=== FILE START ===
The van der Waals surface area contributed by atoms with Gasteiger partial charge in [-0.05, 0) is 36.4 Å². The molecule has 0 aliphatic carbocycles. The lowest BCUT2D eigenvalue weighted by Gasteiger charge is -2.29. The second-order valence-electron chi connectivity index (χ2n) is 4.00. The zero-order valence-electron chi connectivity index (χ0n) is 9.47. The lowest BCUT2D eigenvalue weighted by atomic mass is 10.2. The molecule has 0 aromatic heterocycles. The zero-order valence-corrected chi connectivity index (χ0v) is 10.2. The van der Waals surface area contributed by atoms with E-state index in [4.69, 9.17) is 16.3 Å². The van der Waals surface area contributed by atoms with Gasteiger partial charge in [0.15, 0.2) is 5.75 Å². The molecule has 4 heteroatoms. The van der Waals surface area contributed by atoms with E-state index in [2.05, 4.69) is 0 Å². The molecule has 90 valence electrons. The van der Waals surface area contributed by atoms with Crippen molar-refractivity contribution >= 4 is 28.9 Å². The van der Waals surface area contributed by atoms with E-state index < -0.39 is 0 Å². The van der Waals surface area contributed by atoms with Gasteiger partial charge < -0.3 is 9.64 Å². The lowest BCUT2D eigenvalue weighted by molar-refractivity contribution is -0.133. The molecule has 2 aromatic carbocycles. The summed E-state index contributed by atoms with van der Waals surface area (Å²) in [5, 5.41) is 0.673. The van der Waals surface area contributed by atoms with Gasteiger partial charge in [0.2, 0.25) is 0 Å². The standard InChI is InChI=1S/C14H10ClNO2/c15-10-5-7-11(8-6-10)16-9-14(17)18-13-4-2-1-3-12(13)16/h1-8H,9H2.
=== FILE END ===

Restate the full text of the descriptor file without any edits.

The van der Waals surface area contributed by atoms with Gasteiger partial charge in [-0.05, 0) is 36.4 Å². The molecule has 0 aliphatic carbocycles. The lowest BCUT2D eigenvalue weighted by Gasteiger charge is -2.29. The second-order valence-electron chi connectivity index (χ2n) is 4.00. The zero-order valence-electron chi connectivity index (χ0n) is 9.47. The lowest BCUT2D eigenvalue weighted by atomic mass is 10.2. The molecule has 0 aromatic heterocycles. The zero-order valence-corrected chi connectivity index (χ0v) is 10.2. The van der Waals surface area contributed by atoms with E-state index in [4.69, 9.17) is 16.3 Å². The van der Waals surface area contributed by atoms with Gasteiger partial charge in [0.15, 0.2) is 5.75 Å². The molecule has 4 heteroatoms. The van der Waals surface area contributed by atoms with E-state index in [2.05, 4.69) is 0 Å². The molecule has 90 valence electrons. The van der Waals surface area contributed by atoms with Crippen molar-refractivity contribution >= 4 is 28.9 Å². The van der Waals surface area contributed by atoms with E-state index < -0.39 is 0 Å². The van der Waals surface area contributed by atoms with Gasteiger partial charge < -0.3 is 9.64 Å². The lowest BCUT2D eigenvalue weighted by molar-refractivity contribution is -0.133. The molecule has 2 aromatic carbocycles. The summed E-state index contributed by atoms with van der Waals surface area (Å²) in [5, 5.41) is 0.673. The van der Waals surface area contributed by atoms with Gasteiger partial charge in [0.2, 0.25) is 0 Å². The standard InChI is InChI=1S/C14H10ClNO2/c15-10-5-7-11(8-6-10)16-9-14(17)18-13-4-2-1-3-12(13)16/h1-8H,9H2.